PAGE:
Government should turn to Twitter and not press releases when breaking news says Anthony Simon, head of digital communications for Number 10

Organisations should look to break news quickly through Twitter and stop thinking of press releases as the primary way to get news out, said Anthony Simon, head of digital communications at Number 10 and the cabinet office.

“What I am doing at the moment is trying to get civil servants to question why the press release is still the common means of communication. Why should that be the main way we communicate?,” he asked the room during his keynote presentation at the Technology For Marketers & Advertisers conference.

Simon explained that for organisations like the government, social media was one of the few direct channels they have to engage with the outside world. Traditionally, Downing Street would have communicated with its audience via third parties, predominantly the media, through press releases. But this is changing, especially under his watch.

“If you think about it, the press release even predates TV. It was something you would have originally typed out, sent via telegram, later by fax, and now people send it out by email. It’s essentially the same process but it’s just been modernised.

“What I’m trying to get people to do is rethink the way that we communicate with people. And we practice what we preach in the Prime Minister’s office, in that we’re not afraid of using social media for major announcements,” he said, referring to the way it recently revealed a reshuffle in the cabinet.

“We tweeted that, rather than announcing it the traditional way through press releases. It’s incredibly democratic, meaning everyone is able to get it at the same time,” he explained. “There are no favoured journalists who will find out first. It’s engaging. And it’s very fast, we can do it within seconds of someone being appointed.”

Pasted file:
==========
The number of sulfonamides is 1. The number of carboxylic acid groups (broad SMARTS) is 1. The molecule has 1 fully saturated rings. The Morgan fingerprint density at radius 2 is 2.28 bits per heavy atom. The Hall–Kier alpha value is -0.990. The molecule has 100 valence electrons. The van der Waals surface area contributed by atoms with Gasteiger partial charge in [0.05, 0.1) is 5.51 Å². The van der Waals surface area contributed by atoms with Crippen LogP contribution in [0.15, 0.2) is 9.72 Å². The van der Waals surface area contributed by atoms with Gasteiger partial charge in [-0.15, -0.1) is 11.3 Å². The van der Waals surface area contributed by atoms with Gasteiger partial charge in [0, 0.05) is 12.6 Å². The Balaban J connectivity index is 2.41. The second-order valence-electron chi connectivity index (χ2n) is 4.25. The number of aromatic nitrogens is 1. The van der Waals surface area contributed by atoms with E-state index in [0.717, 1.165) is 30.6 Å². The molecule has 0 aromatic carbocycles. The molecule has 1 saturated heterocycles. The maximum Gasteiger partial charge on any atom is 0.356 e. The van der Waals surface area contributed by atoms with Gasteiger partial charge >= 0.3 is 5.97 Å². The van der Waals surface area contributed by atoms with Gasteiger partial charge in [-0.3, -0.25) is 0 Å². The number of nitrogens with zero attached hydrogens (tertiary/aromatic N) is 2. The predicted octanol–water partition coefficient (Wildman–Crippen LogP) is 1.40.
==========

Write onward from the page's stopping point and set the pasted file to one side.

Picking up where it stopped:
He added that he is encouraging civil servants to tweet out news directly, rather than filtering it through press officers, but that there has been some hesitation.

“You’ll hear a lot of people talking about risks, ‘what if I tweet the wrong thing at the wrong time and it goes out?’” he said. “Yes, there are risks around it but what are the risks if we’re not doing it? If in 10 years’ time we’re still sending press releases out then where will we be? There’s a lot of thinking around this space, there is a profound change going on. It’s a culture change and it’s something we’re spending a lot of time on.”

But how is this affecting the long standing relationship Number 10 has with the press?

Simon said he believes this new way of doing this will help drive the agenda for traditional media.

“In the past that [announcing a reshuffle though Twitter] would have been quite a difficult thing to do with the media, especially when you’re working with Westminster media who are a very closed shop. They were happy about it, thankfully, because they realised that it was something that always had to go out to everybody,” he said.

He went on to say that there is an understanding by media organisations that they benefit hugely from social media, and ultimately "they can’t have it both ways."

He added: "They’ve got to realise that Twitter is something that organisations are using for their own benefit and it is here to stay wither they like it or not. They’ve not got a monopoly on it.”

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